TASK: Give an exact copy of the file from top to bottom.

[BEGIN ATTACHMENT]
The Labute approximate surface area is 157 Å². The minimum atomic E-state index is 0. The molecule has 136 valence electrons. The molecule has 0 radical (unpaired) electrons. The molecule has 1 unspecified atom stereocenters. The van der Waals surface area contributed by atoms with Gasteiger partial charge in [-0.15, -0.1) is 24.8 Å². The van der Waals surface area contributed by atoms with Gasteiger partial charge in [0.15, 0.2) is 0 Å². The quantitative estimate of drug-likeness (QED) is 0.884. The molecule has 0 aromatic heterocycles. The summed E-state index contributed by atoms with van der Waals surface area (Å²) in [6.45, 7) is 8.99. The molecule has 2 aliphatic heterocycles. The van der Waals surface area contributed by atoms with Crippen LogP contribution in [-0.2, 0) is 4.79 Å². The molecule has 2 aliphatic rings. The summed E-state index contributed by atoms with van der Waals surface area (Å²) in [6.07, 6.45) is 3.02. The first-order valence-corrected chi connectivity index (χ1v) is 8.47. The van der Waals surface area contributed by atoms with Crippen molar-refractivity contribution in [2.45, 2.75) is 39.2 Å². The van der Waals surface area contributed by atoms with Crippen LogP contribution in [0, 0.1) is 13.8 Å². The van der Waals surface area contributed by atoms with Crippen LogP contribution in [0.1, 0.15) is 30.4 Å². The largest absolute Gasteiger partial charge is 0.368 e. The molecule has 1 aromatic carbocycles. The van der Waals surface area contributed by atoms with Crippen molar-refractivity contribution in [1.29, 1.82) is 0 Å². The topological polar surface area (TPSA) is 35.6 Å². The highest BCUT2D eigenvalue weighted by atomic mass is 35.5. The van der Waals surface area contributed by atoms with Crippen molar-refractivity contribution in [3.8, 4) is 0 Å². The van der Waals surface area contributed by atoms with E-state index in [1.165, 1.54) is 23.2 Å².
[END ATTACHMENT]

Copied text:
The Labute approximate surface area is 157 Å². The minimum atomic E-state index is 0. The molecule has 136 valence electrons. The molecule has 0 radical (unpaired) electrons. The molecule has 1 unspecified atom stereocenters. The van der Waals surface area contributed by atoms with Gasteiger partial charge in [-0.15, -0.1) is 24.8 Å². The van der Waals surface area contributed by atoms with Gasteiger partial charge in [0.15, 0.2) is 0 Å². The quantitative estimate of drug-likeness (QED) is 0.884. The molecule has 0 aromatic heterocycles. The summed E-state index contributed by atoms with van der Waals surface area (Å²) in [6.45, 7) is 8.99. The molecule has 2 aliphatic heterocycles. The van der Waals surface area contributed by atoms with Crippen LogP contribution in [-0.2, 0) is 4.79 Å². The molecule has 2 aliphatic rings. The summed E-state index contributed by atoms with van der Waals surface area (Å²) in [6.07, 6.45) is 3.02. The first-order valence-corrected chi connectivity index (χ1v) is 8.47. The van der Waals surface area contributed by atoms with Crippen molar-refractivity contribution in [2.45, 2.75) is 39.2 Å². The van der Waals surface area contributed by atoms with Crippen LogP contribution in [0, 0.1) is 13.8 Å². The van der Waals surface area contributed by atoms with Crippen LogP contribution in [0.1, 0.15) is 30.4 Å². The largest absolute Gasteiger partial charge is 0.368 e. The molecule has 1 aromatic carbocycles. The van der Waals surface area contributed by atoms with Crippen molar-refractivity contribution in [1.29, 1.82) is 0 Å². The topological polar surface area (TPSA) is 35.6 Å². The highest BCUT2D eigenvalue weighted by atomic mass is 35.5. The van der Waals surface area contributed by atoms with Crippen molar-refractivity contribution in [3.8, 4) is 0 Å². The van der Waals surface area contributed by atoms with E-state index in [1.165, 1.54) is 23.2 Å².